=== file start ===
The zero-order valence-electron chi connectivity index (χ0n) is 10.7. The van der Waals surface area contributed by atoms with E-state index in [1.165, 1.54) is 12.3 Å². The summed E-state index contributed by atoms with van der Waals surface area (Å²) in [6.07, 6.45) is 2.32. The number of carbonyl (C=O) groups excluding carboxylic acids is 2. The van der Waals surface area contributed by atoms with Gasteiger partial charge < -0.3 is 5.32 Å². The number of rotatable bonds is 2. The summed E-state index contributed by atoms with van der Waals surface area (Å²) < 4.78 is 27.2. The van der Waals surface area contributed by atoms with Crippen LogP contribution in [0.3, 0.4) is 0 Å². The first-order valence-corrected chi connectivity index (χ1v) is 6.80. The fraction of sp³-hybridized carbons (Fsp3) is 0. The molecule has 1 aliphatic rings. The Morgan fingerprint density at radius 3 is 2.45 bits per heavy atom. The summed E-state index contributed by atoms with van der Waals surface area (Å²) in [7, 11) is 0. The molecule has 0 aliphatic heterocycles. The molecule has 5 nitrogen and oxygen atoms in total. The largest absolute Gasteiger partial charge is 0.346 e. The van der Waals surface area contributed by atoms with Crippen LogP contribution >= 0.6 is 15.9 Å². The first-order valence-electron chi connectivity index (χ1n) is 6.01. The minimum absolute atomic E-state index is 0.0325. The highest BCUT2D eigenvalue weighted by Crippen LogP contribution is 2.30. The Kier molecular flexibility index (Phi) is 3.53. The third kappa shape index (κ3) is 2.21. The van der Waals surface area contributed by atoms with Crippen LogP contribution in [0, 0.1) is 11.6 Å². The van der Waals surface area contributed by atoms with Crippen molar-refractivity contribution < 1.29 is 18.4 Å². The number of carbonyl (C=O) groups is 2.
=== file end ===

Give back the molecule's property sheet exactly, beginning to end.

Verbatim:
The zero-order valence-electron chi connectivity index (χ0n) is 10.7. The van der Waals surface area contributed by atoms with E-state index in [1.165, 1.54) is 12.3 Å². The summed E-state index contributed by atoms with van der Waals surface area (Å²) in [6.07, 6.45) is 2.32. The number of carbonyl (C=O) groups excluding carboxylic acids is 2. The van der Waals surface area contributed by atoms with Gasteiger partial charge < -0.3 is 5.32 Å². The number of rotatable bonds is 2. The summed E-state index contributed by atoms with van der Waals surface area (Å²) < 4.78 is 27.2. The van der Waals surface area contributed by atoms with Crippen LogP contribution in [0.3, 0.4) is 0 Å². The first-order valence-corrected chi connectivity index (χ1v) is 6.80. The fraction of sp³-hybridized carbons (Fsp3) is 0. The molecule has 1 aliphatic rings. The Morgan fingerprint density at radius 3 is 2.45 bits per heavy atom. The summed E-state index contributed by atoms with van der Waals surface area (Å²) in [7, 11) is 0. The molecule has 0 aliphatic heterocycles. The molecule has 5 nitrogen and oxygen atoms in total. The largest absolute Gasteiger partial charge is 0.346 e. The van der Waals surface area contributed by atoms with Crippen LogP contribution >= 0.6 is 15.9 Å². The first-order valence-electron chi connectivity index (χ1n) is 6.01. The minimum absolute atomic E-state index is 0.0325. The highest BCUT2D eigenvalue weighted by Crippen LogP contribution is 2.30. The Kier molecular flexibility index (Phi) is 3.53. The third kappa shape index (κ3) is 2.21. The van der Waals surface area contributed by atoms with Crippen LogP contribution in [0, 0.1) is 11.6 Å². The van der Waals surface area contributed by atoms with Crippen molar-refractivity contribution < 1.29 is 18.4 Å². The number of carbonyl (C=O) groups is 2.